ClayHound Web - Catawba Pottery

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The Catawba are located in north-western South Carolina.  The pottery is characterized by the dark clay of the east, but can end up with several different colors depending on the type of wood used during the firing process.

  1. Waterbird Effigy - Cheryl Harris Sanders

  2. Vase - unsigned

  3. Wedding Vase - Shelley Simmers

  4. Squirrel Effigy - Cheryl Harris Sanders

  5. Snake Bowl - Cheryl Harris Sanders

  6. Squirrel Pipe Effigy - unsigned

  7. Squirrel Effigy - Warren Sanders

  8. Swan Effigy - unsigned

  9. Medallion - Warren Sanders

  10. Waterbird Effigy - Warren Sanders

  11. Owl Effigy - Warren Sanders


Historians Claim that Native American pottery making techniques in the United States was first discovered in Coastal Carolina over 4,500 years ago.  Archaeologists divide this long period of pottery making into two broad periods: the Woodland and the Mississippian.  Modern Catawba pottery, a skill passed down within the tribe, reflects the techniques of both of these periods. 

MISSISSIPPIAN CONSTRUCTION METHOD ENDURES, for the Catawba attach all legs, handles and lugs through the walls of the vessel.  For instance, to turn a cooking pot into a gypsy pot, the potter measures off places for three legs, bores holes at these locations, and inserts pre-constructed legs into the holes.  These are then clamped on the inside and smoothed into the vessel’s walls.  The same process is followed in attaching the two handles required to make a gypsy pot.

THE UNIQUE CATAWBA FINISH is applied with a rubbing rock.  A quality Catawba vessel is burnished with a stone until it has a velvet finish.  So high is this polish that some buyers of Catawba pottery mistake this finish for glaze, but the Indians never use glazes or paints on their wares.  Sometimes while the vessel is still wet, but after it has been polished, the potters will incise a vessel with fine line drawings.  These are traditional in nature and form yet another Catawba link with pre-Columbian times.  The corpus of motifs is small: straight lines, cross hatch, ladder, feather, curved lines, zigzag, and the cross or swastika. 

BURNING THE VESSEL IS THE LAST STEP IN THE PROCESS The Catawba have always shunned the kiln.  Catawba pottery is burned in a bonfire.  To begin, the pottery must be completely dry.  The potters must also wait for a sunny day without wind.  When the best day dawns, the wares are placed in the kitchen oven or in a ring around the fire where they are exposed to a low heat.  As the drying process nears completion, the intensity of the bonfire or the temperature in the oven is increased until the vessels are dry enough and hot enough to endure the full fire without breaking.  When the potters decide it is safe to do so, the vessels are exposed to the full heat of the bonfire.  Wood is placed on top of them and allowed to burst into flames.  Burning a load of pottery is an all-day affair.

THIS PART OF THE CATAWBA PROCESS IS HAZARDOUS because here is where the potters may lose hours of labor.  A small undetected stone or air bubble in the walls of a vessel will cause a crack.  If the vessel is too thick it may not take the stress of fire well and crack.  If an appendage is improperly attached, it may pop off in the fire.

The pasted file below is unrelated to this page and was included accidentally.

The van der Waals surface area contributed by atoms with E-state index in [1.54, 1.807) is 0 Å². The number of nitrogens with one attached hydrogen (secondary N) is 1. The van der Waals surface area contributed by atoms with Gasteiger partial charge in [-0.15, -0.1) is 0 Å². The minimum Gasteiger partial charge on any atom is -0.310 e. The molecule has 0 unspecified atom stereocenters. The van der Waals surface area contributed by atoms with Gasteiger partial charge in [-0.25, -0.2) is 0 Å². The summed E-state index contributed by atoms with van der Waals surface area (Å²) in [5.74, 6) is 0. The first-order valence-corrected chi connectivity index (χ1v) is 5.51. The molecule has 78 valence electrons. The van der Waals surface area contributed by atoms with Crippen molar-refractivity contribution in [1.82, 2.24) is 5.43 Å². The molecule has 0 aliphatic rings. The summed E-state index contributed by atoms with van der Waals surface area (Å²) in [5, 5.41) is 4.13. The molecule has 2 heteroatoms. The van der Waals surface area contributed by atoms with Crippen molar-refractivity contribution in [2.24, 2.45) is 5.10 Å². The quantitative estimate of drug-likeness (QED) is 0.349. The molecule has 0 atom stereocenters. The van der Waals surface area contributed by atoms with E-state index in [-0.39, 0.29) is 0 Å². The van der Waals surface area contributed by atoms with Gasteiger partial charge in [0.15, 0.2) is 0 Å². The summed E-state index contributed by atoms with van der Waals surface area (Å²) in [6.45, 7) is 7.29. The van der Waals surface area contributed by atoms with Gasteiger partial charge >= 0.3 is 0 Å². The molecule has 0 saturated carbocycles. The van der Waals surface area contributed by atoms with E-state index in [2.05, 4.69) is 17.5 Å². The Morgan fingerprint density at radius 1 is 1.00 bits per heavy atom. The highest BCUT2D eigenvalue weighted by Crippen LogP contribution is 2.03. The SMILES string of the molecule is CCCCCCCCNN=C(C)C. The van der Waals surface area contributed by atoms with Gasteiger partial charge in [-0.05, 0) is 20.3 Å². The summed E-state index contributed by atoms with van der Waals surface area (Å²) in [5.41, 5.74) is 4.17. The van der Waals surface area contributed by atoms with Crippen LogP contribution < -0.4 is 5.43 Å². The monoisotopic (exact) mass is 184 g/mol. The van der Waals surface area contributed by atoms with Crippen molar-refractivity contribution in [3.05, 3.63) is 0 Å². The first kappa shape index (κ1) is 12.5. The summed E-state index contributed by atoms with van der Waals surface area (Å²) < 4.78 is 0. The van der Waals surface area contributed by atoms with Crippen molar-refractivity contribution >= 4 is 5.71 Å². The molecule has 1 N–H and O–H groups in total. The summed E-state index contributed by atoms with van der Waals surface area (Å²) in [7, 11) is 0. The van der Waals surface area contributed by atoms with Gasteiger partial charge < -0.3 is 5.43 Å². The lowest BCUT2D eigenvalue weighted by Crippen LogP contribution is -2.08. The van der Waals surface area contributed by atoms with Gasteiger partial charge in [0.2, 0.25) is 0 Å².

BUYING CATAWBA POTTERY IS AN ADVENTURE The Catawba have always been determined to protect the purity of their tradition.  As a result, collectors from around the world visit the Indians to buy pottery.  Museums are also eager to add Catawba vessels to their collections.  A vessel which is properly fired and has no cracks will have a ring when flicked with the finger.  The burnishing should be evenly applied so that one can hardly see the marks of the rubbing rock.  The incising should be well drawn, smooth and even.

ANIMAL EFFIGIES AND SMOKING PIPES ARE USUALLY MODELED BY HAND but in the 19th century, the Catawba observed settlers making pipes with squeeze molds.  The inventive Catawba copied these molds in clay so they might compete with commercial potteries.  Today, most Catawba who build pipes use such squeeze molds.  Some have been passed down within families for as long as five documented generations.  The delicate task of making pipe molds has enjoyed a recent revival among the potters.

The Secret to Catawba Survival is its pottery.  Today the Catawba are the only Indians east of the Great Pueblos of New Mexico to retain this aboriginal craft in a nearly pure state.

When We Buy Catawba Pottery… We Invest in History

THE CATAWBA PROCESS begins at the clay holes.  These secret, carefully guarded, river-bottom locations are visited by family groups as clay is needed.  As a rule, the men dig until clay of a good quality is reached.  The Indians call this pipe clay.  Used alone, it can be used to make small pieces such as the famed Catawba smoking pipes.  To make larger pieces, the potters add pan clay.  This clay is gritty, and it adds strength to the walls of the vessels.

The Catawba Indians protect the ancient way of mixing clay in order to form the vessels.

THE CATAWBA DO NOT USE THE POTTERS’ WHEEL All their vessels are built by the coil or morsel methods.  The tools consist of skilled hands, sticks, shells, knives, spoons, and rocks.  For a large vessel, the potter makes a flat base and then adds rolls (coils) until the desired height is reached.  The exterior is then smoothed with a shell or a corncob.  As the interior is worked, the potter gives the vessel its graceful shape. 

Good information from a website of Caroleen Sanders, a Catawba potter -